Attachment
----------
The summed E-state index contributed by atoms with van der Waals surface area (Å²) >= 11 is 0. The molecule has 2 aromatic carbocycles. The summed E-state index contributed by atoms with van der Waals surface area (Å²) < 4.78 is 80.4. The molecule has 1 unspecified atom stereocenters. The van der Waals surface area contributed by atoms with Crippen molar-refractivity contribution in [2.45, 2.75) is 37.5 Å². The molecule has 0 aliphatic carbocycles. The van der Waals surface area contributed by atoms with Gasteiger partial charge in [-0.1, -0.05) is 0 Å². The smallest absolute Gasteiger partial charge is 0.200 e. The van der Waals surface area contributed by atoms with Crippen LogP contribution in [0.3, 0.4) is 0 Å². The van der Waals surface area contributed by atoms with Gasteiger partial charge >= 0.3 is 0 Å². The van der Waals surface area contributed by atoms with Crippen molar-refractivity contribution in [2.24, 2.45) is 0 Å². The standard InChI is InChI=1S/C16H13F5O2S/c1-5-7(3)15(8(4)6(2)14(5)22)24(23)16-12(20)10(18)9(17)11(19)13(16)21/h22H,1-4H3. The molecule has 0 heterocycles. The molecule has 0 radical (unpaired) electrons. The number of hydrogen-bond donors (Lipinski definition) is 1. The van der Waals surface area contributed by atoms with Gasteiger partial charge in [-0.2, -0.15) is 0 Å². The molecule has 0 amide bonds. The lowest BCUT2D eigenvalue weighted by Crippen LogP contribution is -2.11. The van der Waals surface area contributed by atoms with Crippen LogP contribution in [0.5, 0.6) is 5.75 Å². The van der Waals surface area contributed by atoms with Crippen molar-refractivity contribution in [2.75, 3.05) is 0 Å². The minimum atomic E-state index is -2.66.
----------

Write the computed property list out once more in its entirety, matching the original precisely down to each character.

The summed E-state index contributed by atoms with van der Waals surface area (Å²) >= 11 is 0. The molecule has 2 aromatic carbocycles. The summed E-state index contributed by atoms with van der Waals surface area (Å²) < 4.78 is 80.4. The molecule has 1 unspecified atom stereocenters. The van der Waals surface area contributed by atoms with Crippen molar-refractivity contribution in [2.45, 2.75) is 37.5 Å². The molecule has 0 aliphatic carbocycles. The van der Waals surface area contributed by atoms with Gasteiger partial charge in [-0.1, -0.05) is 0 Å². The smallest absolute Gasteiger partial charge is 0.200 e. The van der Waals surface area contributed by atoms with Crippen LogP contribution in [0.3, 0.4) is 0 Å². The van der Waals surface area contributed by atoms with Gasteiger partial charge >= 0.3 is 0 Å². The van der Waals surface area contributed by atoms with Crippen molar-refractivity contribution in [2.24, 2.45) is 0 Å². The standard InChI is InChI=1S/C16H13F5O2S/c1-5-7(3)15(8(4)6(2)14(5)22)24(23)16-12(20)10(18)9(17)11(19)13(16)21/h22H,1-4H3. The molecule has 0 heterocycles. The molecule has 0 radical (unpaired) electrons. The number of hydrogen-bond donors (Lipinski definition) is 1. The van der Waals surface area contributed by atoms with Gasteiger partial charge in [-0.2, -0.15) is 0 Å². The molecule has 0 amide bonds. The lowest BCUT2D eigenvalue weighted by Crippen LogP contribution is -2.11. The van der Waals surface area contributed by atoms with Crippen LogP contribution in [0.5, 0.6) is 5.75 Å². The van der Waals surface area contributed by atoms with Crippen molar-refractivity contribution in [2.75, 3.05) is 0 Å². The minimum atomic E-state index is -2.66.